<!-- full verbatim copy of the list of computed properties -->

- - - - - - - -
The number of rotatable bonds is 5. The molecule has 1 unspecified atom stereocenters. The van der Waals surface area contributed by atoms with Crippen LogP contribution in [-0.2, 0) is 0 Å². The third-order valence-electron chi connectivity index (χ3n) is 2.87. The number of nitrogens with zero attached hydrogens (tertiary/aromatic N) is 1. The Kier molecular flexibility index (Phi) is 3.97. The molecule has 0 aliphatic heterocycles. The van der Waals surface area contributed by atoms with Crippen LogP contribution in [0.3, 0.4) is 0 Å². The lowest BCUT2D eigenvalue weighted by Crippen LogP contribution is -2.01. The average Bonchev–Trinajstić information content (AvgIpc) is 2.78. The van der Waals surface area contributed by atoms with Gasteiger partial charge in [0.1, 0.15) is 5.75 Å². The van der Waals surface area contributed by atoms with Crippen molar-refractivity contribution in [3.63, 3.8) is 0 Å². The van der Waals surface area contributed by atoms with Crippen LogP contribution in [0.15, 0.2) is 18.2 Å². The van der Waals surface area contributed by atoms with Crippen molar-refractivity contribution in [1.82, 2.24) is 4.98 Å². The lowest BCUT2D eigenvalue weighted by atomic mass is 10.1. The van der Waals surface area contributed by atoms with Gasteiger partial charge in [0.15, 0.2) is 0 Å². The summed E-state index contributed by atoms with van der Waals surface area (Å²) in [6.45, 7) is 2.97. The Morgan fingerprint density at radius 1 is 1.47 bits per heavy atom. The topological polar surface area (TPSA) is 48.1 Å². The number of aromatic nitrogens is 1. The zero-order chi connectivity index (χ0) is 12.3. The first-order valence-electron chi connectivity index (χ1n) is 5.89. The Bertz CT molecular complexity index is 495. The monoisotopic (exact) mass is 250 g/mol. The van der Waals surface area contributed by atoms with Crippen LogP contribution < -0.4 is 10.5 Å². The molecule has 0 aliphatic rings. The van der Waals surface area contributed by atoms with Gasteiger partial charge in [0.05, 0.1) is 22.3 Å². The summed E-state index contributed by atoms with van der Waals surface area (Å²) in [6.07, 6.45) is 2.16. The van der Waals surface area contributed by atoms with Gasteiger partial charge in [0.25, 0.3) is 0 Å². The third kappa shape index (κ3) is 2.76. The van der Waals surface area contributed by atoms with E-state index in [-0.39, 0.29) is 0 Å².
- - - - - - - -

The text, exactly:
The number of rotatable bonds is 5. The molecule has 1 unspecified atom stereocenters. The van der Waals surface area contributed by atoms with Crippen LogP contribution in [-0.2, 0) is 0 Å². The third-order valence-electron chi connectivity index (χ3n) is 2.87. The number of nitrogens with zero attached hydrogens (tertiary/aromatic N) is 1. The Kier molecular flexibility index (Phi) is 3.97. The molecule has 0 aliphatic heterocycles. The van der Waals surface area contributed by atoms with Crippen LogP contribution in [0.3, 0.4) is 0 Å². The lowest BCUT2D eigenvalue weighted by Crippen LogP contribution is -2.01. The average Bonchev–Trinajstić information content (AvgIpc) is 2.78. The van der Waals surface area contributed by atoms with Gasteiger partial charge in [0.1, 0.15) is 5.75 Å². The van der Waals surface area contributed by atoms with Crippen molar-refractivity contribution in [3.63, 3.8) is 0 Å². The van der Waals surface area contributed by atoms with Crippen LogP contribution in [0.15, 0.2) is 18.2 Å². The van der Waals surface area contributed by atoms with Crippen molar-refractivity contribution in [1.82, 2.24) is 4.98 Å². The lowest BCUT2D eigenvalue weighted by atomic mass is 10.1. The van der Waals surface area contributed by atoms with Gasteiger partial charge in [0.15, 0.2) is 0 Å². The summed E-state index contributed by atoms with van der Waals surface area (Å²) in [6.45, 7) is 2.97. The Morgan fingerprint density at radius 1 is 1.47 bits per heavy atom. The topological polar surface area (TPSA) is 48.1 Å². The number of aromatic nitrogens is 1. The zero-order chi connectivity index (χ0) is 12.3. The first-order valence-electron chi connectivity index (χ1n) is 5.89. The Bertz CT molecular complexity index is 495. The monoisotopic (exact) mass is 250 g/mol. The van der Waals surface area contributed by atoms with Crippen LogP contribution < -0.4 is 10.5 Å². The molecule has 0 aliphatic rings. The van der Waals surface area contributed by atoms with Gasteiger partial charge in [0.05, 0.1) is 22.3 Å². The summed E-state index contributed by atoms with van der Waals surface area (Å²) in [6.07, 6.45) is 2.16. The van der Waals surface area contributed by atoms with Gasteiger partial charge in [0.25, 0.3) is 0 Å². The third kappa shape index (κ3) is 2.76. The van der Waals surface area contributed by atoms with E-state index in [-0.39, 0.29) is 0 Å².